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To dummy or not to dummy?

If you have read my baby book you will be aware I am very much against a baby having a dummy as a sleep aid as I believe dummies are a negative aid. The reason I am against the use of dummies is that a baby with a dummy tends to have delayed speech and wakes more often in the night.

There seem to be three main reasons why a baby with a dummy wakes more frequently than one without. First, the baby often finds it harder to achieve a deep sleep, as the intermittent sucking seems to disturb his sleep pattern. Second, a baby who goes to sleep with a dummy will wake up expecting to suck, but if the dummy has fallen out he will shout for you to come and put it in again.

Unfortunately, by the time you go in to replace the dummy, your baby may be so wide awake that it is hard for him to get back to sleep. Third, I believe the constant sucking tricks the body into thinking there is food coming, which causes your baby to digest his food too quickly and makes him hungry sooner than a baby without a dummy.

But now we are talking about toddlers, not babies, so are dummies a bad thing in toddlerhood? I often come across toddlers who have a dummy and sleep well. Why is this?

I believe this is because the parents of these toddlers did not fall into the trap of getting up at night and popping the dummy back into the mouth of their protesting baby. When I come across a toddler who sleeps well with a dummy I find he is not actually using the dummy as a going to sleep aid.

These toddlers do have a dummy in their mouth when they are first put into bed, but it falls out and the toddlers go to sleep rubbing their bedding, a comforter or their own hair, for example. It is my opinion that these toddlers never used the dummy as a sleep aid and so have not developed sleep problems.

In these cases I talk to the parents about my concerns about dummy use and then it is up to them whether they take it away or not. In most of these cases taking the dummy away is easy because it is not actually the sleep aid.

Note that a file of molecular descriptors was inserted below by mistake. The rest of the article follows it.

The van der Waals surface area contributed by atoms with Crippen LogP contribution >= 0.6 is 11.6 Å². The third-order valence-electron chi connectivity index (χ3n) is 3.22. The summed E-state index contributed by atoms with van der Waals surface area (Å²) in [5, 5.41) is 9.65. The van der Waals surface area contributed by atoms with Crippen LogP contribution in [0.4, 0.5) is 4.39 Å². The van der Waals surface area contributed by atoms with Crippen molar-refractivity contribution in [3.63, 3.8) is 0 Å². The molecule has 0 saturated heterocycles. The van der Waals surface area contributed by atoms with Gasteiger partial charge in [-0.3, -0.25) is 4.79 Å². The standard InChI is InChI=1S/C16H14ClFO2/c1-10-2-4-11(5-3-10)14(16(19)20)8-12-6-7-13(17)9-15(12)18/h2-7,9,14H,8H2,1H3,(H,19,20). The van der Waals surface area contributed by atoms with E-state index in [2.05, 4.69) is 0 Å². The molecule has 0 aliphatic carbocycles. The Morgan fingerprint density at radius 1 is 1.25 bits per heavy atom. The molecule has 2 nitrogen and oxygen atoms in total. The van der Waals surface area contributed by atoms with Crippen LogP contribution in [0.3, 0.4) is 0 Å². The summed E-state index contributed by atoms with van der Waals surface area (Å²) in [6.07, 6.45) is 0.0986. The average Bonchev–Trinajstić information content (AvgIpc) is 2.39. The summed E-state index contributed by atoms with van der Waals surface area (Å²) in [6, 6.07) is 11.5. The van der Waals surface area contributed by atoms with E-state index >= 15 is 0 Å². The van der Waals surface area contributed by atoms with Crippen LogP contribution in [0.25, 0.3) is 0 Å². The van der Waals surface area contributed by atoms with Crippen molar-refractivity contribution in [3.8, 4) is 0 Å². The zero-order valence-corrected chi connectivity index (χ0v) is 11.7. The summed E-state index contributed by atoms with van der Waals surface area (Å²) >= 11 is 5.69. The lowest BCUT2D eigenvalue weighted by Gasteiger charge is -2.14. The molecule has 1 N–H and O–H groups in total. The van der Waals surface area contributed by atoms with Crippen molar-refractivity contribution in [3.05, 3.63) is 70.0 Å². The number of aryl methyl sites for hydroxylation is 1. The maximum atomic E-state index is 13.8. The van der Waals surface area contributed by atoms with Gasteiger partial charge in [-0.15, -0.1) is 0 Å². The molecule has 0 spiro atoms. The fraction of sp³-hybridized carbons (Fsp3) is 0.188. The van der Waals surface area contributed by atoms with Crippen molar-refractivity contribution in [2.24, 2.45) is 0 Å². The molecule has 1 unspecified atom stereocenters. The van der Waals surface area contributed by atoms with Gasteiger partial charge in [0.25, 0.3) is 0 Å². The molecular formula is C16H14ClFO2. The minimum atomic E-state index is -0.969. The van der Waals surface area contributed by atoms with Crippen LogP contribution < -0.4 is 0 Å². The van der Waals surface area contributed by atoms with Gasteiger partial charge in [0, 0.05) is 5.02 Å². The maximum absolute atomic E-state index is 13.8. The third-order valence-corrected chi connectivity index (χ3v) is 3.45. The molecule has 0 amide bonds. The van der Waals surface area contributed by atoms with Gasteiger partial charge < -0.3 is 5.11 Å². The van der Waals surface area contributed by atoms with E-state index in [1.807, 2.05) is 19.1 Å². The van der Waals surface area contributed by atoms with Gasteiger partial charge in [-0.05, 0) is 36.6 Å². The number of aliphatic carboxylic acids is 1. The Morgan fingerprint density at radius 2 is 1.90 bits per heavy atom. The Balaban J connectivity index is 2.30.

My chief concern about leaving a toddler with a dummy is that dummy use can interfere with speech development. If you watch a contented toddler lying in his cot or bed, he will be looking around and practising his word sounds and any words that he has already learnt to say. A toddler with a dummy, however, will be concentrating on sucking and will not be looking around or talking.

Also keep in mind that manufacturers advise you to never leave your child unattended with a dummy in case he chews the top off and swallows it or chokes. The chance of this occurring is greater in toddlers than babies as they have more teeth. Another problem with unsupervised dummy use is that toddlers like to push the entire dummy into their mouth and it can get stuck.

My next concern is that dummies harbour germs and children with dummies are often prone to repeated ear infections, which can cause high fevers and the possibility of febrile convulsions.

My last point is that if you leave your toddler with his dummy, at what stage will you take it away? Research shows that the younger a child is when you remove the dummy the easier the transition is, so the sooner you remove it the better.

The most important thing you can teach your toddler is how to self-settle, enabling your toddler to drift from one sleep cycle to the next without your help or the aid of a dummy. Discouraging dependency on any aid at bedtime can be difficult initially but it is well worth your while in the end.

If your toddler is catnapping in the day and waking in the night, then the dummy is acting as a negative sleep aid and you need to remove it.

So what to do if you have a baby who is dependent on a dummy?

First, I recommend you follow my world-famous bedding guide and then adhere as closely as possible to the proven 24-hour routine for your baby’s age for a minimum of four days before you attempt to take the dummy away.

Then on the fifth day, at the first sleep of the day, remove the dummy and follow my settling guide for your baby’s age. You should throw all her dummies in the bin to ensure you are not tempted to use them again – even outside sleep times. Giving a baby their dummy outside sleep times will only cause confusion.

If your baby has a dummy but you rock, pat or feed your baby to get her to sleep, just take the dummy away on the first day of the routine, then take the other aid away on the fifth day.

The reason for this is if your baby was really using the dummy as a sleep aid you would not need to help her with the second aid as well, so your baby is unlikely to be dependent on the dummy to go to sleep.

Read more: Tizzie’s advice on dangers of dummy use

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